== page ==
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The ABCs of AI

CTD offers AI-focused courses aimed at middle-school and, soon, elementary-school students

By Ed Finkel

In the wake of the explosion of interest since Open AI rolled out its more recent, generative iterations of ChatGPT, middle-school students have had the opportunity to delve into the burgeoning world of artificial intelligence through a six-week course at CTD. New classes will be rolled out in the spring and summer aimed at late-elementary school students, the latter a family-facing course they will take jointly with their parent(s).

The new courses, online-only for now but expected to be offered in-person as well before long, were developed partly in response to students’ and families’ interest in the topic—although CTD is always reevaluating its catalog of offerings, especially in a domain like computer science that’s changing so rapidly, says Eric Calvert, associate director.

“[AI] is a particularly interesting technology for those of us who are interested in talent development because, unlike most of the other technologies that came before it, this seems to have particular affordance for potentially complementing and enhancing human cognitive and creative skills,” he says. That means “thinking about AI as an emerging thought partner—but a thought partner that has biases, a thought partner that has limitations, a thought partner that is disembodied, and a thought partner that has strengths and weaknesses different from ours.”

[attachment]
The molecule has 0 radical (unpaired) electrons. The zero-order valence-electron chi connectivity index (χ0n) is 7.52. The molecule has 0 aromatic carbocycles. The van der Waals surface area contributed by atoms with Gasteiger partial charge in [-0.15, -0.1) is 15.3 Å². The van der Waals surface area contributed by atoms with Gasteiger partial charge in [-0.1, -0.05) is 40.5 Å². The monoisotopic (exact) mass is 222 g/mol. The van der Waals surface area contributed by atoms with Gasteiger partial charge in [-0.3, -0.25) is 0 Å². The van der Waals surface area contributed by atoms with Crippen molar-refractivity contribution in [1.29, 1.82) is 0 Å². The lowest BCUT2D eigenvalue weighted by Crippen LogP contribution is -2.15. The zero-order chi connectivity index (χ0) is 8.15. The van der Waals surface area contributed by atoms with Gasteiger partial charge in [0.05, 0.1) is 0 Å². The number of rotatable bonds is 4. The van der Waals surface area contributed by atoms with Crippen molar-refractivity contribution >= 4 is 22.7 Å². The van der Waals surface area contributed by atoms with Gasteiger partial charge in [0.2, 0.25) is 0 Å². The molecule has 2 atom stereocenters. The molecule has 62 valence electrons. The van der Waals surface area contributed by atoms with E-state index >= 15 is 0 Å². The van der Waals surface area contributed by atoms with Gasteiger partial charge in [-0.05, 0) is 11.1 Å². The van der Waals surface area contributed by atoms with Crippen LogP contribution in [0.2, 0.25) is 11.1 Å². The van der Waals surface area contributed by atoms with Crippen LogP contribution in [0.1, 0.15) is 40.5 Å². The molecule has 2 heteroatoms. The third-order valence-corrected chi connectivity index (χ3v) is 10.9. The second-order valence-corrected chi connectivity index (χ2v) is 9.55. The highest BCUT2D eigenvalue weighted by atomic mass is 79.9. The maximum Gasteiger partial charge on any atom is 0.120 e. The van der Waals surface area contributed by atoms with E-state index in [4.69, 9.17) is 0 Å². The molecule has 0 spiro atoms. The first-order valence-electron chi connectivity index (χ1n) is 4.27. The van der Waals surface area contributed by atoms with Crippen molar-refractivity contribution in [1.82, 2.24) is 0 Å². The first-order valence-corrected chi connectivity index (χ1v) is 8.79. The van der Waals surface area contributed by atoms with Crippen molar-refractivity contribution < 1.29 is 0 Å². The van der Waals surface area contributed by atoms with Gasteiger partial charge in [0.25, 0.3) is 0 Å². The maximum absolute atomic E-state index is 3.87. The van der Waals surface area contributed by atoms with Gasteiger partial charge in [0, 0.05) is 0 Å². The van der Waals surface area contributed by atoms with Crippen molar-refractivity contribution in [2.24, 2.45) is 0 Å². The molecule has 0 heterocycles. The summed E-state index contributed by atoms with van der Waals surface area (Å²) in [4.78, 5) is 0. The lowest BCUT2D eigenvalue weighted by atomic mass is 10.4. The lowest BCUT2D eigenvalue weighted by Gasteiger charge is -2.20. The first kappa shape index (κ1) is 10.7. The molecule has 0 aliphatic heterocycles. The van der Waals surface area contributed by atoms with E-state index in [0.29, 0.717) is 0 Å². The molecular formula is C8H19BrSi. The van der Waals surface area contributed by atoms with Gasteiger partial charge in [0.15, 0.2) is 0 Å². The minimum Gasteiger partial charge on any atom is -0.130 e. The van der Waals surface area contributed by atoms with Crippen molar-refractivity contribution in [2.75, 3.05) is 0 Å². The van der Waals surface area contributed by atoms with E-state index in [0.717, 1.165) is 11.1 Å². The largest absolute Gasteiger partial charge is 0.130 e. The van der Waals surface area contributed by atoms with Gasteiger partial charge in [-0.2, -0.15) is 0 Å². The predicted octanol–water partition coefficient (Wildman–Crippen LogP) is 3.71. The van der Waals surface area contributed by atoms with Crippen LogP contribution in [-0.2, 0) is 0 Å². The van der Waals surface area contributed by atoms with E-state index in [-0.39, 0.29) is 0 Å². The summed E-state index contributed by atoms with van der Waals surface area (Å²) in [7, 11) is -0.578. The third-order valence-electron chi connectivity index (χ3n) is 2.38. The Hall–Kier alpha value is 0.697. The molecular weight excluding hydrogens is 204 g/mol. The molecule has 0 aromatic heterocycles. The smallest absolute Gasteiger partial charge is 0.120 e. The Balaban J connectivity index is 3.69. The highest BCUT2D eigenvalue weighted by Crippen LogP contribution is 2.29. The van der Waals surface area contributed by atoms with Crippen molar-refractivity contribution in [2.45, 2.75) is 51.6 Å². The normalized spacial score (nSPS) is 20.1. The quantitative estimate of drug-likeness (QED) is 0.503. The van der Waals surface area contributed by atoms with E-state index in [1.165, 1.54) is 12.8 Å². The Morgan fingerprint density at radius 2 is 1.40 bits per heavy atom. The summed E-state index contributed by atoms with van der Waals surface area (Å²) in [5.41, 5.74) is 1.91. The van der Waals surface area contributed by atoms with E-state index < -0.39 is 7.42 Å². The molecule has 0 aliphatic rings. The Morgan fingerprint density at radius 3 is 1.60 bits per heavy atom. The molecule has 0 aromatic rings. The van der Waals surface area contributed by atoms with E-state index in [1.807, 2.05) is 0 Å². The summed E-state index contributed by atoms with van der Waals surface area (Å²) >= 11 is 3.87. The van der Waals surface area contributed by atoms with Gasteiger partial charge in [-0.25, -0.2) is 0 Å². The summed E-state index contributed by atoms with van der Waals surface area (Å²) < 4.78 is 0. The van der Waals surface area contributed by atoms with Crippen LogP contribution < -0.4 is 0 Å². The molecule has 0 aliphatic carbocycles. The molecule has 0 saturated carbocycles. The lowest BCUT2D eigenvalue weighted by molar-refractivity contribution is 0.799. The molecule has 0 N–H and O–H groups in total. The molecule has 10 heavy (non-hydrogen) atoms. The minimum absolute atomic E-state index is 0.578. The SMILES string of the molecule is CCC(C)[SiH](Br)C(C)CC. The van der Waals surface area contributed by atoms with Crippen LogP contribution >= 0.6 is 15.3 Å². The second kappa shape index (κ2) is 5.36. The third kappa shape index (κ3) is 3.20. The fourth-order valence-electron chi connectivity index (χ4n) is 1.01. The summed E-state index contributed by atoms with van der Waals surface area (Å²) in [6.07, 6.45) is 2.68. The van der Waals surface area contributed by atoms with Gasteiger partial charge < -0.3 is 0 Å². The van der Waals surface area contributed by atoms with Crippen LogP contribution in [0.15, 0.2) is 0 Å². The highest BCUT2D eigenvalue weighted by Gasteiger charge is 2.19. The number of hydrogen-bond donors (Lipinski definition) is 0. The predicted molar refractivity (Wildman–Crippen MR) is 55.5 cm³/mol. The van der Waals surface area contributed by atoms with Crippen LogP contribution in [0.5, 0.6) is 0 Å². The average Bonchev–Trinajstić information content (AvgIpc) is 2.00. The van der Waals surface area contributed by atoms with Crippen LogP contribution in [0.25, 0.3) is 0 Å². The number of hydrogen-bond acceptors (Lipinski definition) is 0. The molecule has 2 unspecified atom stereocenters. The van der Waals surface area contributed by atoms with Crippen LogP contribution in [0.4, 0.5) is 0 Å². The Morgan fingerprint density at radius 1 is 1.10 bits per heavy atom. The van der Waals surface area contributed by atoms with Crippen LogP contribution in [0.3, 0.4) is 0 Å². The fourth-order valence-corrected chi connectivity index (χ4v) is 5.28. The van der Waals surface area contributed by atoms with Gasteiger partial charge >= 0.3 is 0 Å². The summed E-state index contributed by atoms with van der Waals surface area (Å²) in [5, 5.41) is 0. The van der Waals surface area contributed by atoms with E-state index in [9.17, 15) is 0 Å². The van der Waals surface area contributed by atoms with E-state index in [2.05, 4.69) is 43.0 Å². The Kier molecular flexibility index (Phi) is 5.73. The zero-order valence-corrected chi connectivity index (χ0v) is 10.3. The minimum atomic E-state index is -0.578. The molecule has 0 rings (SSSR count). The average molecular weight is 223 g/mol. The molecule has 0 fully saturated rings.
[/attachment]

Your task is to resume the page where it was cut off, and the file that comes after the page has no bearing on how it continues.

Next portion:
To maximize students’ abilities to reason and problem-solve, the courses are designed to expose them to AI in a way that’s oriented toward the “human in the mix,” Calvert says. “How can this increase my capacity for creative thinking?” he says. “Instead of allowing for-profit, app-based experiences drive AI in P-12 education, like in the social web, we wanted to be proactive as educators and help shape students’ mindsets from the beginning, instead of letting them be impacted by technology for four to five years and then scramble to catch up once we understood the impacts. ... We thought this was too important to sit on.”

The winter course for grades 6-8, “Smart, Smarter, Smartest: Exploring the Future of Artificial Intelligence,” has been examining current and future uses of AI in academia, industry, medicine, the arts and elsewhere, with a focus on “what it means to be an ethical coder and technology power user,” according to the syllabus.